Preloading Background Images with Image Set

If you have different background images for different screen densities, you can specify them in your CSS with the image-set syntax. The browser can then choose which one to display based on the DPR.


background-image : image-set ( "cat.png" 1x , "cat-2x.png" 2x ) ;


The above syntax ignores the fact that vendor prefixes are required for this feature in Chromium and WebKit-based browsers. If you plan to use this feature, you should consider using Autoprefixer to address that automatically.

The problem with CSS background images is that the browser discovers them only after it has downloaded and processed all the CSS on the page. , which can be a lot of CSS ...

You can inspect this problem on a sample website with responsive background image.

In this example, the image download does not begin until the CSS is completely downloaded, causing unnecessary delay in displaying the image.

Responsive Image Preloading provides a simple, piracy-free way to load those images faster.


< link rel = preload href = cat.png as = image imagesrcset = " cat.png 1x, cat-2x.png 2x " >


You can inspect how the above example behaves with Preloaded customizable background image.

Here the image and CSS start to download at the same time, avoiding delays and resulting in a faster loading image.

Responsive image preloading in action

Preloading your responsive images can speed them up in theory, but what do you do in practice?

To answer that I created two copies of a PWA demo shop: one that doesn't preload imagesand one that preloads some of them. Since the site lazily loads images with JavaScript, it will likely benefit from preloading the ones that will be in the initial viewport.

That gave me the following results for no preload and to image preload. Looking at the raw numbers, we see that Start Render stayed the same, the speed index improved slightly (273 ms, as the images arrive faster, but they do not occupy a large part of the pixel area), but the actual metric that captures the difference is the Last painted hero metric, which improved by 1.2 seconds. 🎉🎉

Of course, nothing captures the visual difference like a filmstrip comparison:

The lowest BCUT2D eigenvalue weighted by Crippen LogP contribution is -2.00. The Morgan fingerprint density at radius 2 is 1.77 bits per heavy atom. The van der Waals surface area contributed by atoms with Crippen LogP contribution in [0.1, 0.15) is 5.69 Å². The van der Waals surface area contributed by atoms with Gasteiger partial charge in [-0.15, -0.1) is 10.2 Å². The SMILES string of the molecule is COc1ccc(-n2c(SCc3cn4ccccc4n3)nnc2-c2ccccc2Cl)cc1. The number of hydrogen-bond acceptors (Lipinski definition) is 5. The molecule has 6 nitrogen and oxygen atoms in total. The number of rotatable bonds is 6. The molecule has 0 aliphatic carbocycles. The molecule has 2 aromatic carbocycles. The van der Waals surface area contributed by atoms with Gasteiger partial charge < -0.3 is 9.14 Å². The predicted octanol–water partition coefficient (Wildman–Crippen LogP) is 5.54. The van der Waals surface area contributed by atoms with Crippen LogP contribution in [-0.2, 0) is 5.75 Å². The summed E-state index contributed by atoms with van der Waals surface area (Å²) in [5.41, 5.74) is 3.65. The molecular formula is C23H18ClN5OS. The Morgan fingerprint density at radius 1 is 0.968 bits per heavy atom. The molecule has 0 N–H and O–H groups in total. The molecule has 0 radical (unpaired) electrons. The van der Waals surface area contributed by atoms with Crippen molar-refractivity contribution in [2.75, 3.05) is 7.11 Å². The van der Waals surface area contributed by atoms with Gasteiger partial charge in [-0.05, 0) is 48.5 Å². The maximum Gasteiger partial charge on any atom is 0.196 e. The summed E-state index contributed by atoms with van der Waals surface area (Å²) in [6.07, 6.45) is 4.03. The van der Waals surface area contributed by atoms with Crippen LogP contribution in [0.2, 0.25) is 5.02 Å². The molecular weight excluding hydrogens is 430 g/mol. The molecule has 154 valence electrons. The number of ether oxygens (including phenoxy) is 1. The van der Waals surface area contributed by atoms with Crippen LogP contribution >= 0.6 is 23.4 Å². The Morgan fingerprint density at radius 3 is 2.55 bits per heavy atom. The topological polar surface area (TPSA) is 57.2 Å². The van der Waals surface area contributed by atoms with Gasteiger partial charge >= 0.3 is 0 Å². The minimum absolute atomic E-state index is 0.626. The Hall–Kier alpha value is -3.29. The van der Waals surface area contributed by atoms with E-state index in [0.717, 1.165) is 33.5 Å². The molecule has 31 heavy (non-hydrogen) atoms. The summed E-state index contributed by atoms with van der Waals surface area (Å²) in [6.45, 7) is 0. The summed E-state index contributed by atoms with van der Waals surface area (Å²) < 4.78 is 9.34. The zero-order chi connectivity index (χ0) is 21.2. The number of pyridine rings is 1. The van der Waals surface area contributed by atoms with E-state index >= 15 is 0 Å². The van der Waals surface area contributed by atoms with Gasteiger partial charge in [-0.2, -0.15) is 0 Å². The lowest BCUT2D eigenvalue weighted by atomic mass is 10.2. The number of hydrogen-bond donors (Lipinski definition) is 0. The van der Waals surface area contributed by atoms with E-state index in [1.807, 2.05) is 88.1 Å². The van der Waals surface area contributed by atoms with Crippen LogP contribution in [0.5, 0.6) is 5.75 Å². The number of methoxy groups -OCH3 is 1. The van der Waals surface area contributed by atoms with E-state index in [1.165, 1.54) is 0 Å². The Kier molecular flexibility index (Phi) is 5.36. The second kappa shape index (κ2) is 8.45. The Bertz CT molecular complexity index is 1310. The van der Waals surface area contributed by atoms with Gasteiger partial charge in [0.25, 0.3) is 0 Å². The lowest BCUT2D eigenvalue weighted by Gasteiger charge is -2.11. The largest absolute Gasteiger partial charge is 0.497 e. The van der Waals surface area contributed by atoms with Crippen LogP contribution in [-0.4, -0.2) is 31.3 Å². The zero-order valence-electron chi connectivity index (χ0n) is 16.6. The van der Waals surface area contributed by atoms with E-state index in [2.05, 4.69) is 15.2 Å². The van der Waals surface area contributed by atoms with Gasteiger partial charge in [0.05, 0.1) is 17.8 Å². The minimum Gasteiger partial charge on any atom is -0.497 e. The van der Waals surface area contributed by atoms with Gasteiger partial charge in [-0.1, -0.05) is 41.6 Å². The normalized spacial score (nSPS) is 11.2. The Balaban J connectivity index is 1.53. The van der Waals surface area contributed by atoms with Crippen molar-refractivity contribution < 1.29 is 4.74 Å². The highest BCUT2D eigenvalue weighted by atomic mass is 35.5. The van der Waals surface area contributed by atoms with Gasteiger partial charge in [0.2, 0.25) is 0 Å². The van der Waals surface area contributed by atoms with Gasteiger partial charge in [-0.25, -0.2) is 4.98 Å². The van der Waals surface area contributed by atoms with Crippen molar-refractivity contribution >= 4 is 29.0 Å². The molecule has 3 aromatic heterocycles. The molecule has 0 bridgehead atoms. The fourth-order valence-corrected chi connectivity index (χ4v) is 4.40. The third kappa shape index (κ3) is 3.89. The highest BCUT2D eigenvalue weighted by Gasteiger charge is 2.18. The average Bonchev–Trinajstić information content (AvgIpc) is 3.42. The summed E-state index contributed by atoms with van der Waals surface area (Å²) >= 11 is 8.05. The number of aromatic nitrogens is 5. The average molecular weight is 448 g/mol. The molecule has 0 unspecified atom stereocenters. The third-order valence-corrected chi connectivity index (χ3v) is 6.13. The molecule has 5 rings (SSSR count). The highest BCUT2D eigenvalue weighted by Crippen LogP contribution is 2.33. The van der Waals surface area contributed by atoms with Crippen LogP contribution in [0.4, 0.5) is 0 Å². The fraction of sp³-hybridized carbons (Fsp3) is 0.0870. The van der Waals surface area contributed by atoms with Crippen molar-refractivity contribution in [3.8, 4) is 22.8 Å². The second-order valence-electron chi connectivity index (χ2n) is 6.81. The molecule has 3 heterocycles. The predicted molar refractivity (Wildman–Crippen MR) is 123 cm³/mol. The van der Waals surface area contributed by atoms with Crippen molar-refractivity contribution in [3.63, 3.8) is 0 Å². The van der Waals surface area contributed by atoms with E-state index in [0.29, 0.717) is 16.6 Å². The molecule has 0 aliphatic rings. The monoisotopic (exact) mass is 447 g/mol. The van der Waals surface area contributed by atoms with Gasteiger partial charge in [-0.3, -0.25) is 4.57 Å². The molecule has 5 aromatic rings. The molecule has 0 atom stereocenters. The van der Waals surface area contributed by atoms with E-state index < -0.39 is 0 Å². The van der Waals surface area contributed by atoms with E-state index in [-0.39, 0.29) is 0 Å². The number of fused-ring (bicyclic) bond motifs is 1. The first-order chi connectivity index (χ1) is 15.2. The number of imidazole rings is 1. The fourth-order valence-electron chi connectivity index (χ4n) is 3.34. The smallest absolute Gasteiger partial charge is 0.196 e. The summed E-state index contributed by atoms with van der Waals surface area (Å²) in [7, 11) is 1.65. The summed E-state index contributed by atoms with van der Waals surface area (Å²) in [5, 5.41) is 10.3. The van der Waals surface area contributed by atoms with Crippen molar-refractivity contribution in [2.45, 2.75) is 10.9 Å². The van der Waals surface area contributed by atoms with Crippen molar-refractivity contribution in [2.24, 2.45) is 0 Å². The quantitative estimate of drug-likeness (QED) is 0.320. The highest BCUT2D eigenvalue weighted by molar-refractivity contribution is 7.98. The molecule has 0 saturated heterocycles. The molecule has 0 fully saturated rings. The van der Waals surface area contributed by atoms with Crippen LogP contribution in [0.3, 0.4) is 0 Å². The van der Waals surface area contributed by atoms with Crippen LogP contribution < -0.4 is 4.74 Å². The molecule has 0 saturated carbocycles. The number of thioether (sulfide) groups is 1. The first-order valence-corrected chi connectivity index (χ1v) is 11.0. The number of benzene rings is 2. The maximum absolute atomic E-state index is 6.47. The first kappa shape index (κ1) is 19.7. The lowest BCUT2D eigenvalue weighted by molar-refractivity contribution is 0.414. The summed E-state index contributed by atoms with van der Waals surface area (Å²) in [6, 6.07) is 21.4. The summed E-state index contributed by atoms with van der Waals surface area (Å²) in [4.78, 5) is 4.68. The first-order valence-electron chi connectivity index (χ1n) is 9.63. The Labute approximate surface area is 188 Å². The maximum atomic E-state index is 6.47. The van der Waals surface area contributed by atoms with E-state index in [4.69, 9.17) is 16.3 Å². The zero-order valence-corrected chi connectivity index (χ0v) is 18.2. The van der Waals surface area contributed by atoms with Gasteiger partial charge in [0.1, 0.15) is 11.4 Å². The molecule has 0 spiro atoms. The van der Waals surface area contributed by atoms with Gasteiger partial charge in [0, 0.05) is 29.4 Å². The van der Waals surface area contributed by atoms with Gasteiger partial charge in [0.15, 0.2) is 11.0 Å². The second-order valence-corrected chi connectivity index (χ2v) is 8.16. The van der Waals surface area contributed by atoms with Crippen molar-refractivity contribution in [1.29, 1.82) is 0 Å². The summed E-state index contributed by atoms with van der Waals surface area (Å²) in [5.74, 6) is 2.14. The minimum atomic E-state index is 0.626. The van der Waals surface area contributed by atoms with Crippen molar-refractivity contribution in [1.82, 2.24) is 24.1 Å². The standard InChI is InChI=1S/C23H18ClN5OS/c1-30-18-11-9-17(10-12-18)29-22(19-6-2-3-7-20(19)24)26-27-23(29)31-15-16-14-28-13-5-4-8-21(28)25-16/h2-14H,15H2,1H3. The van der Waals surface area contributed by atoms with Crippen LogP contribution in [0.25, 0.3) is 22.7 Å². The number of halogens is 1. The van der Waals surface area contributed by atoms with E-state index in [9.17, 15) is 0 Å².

The filmstrip shows that images arrive significantly faster when preloaded, resulting in a vastly improved user experience.

Preload and ?

If you are familiar with receptive images, you may be wondering 'What about ? «.

The Web Performance Working Group is talking about adding a preload equivalent to srcset and sizes, but not the element, which addresses the "art direction" use case.

Why is this use case "neglected"?

While there is interest in solving that use case as well, there are still a number of technical problems to solve which means that a solution here would have significant complexity. On top of that, it seems like for the most part the use case can be addressed today, even if in a hacky way (see below).

Given that, Web Performance WG decided to send srcset first and see if the demand for equivalent picture support arises.

If you are in pre-charge condition you may be able to use the following technique as a solution.

Given the following scenario:


< picture > < source src = " small_cat.jpg " media = " (max-width: 400px) " > < source src = " medium_cat.jpg " media = " (max-width: 800px) " > < img src = " huge_cat.jpg " >  picture >


the Element logic (or image source selection logic, to be precise), would be to go over the half attributes of the items in order, find the first one that matches and use the attached resource.

Because receptive preloading has no notion of "order" or "first match", breakpoints should be translated into something like:


< link rel = " preload " href = " small_cat.jpg " as = " image " media = " (max-width: 400px) " > < link rel = " preload " href = " medium_cat.jpg " as = " image " media = " (min-width: 400.1px) and (max-width: 800px) " > < link rel = " preload " href = " large_cat.jpg " as = " image " media = " (min-width: 800.1px ) " >



Responsive image preloading gives us exciting new possibilities to preload responsive images in ways previously only possible through hacks. It's an important new addition to the speed-conscious developer's toolbox and allows us to make sure that the important images we want to show our users as soon as possible will be there when we need them.


R Marketing Digital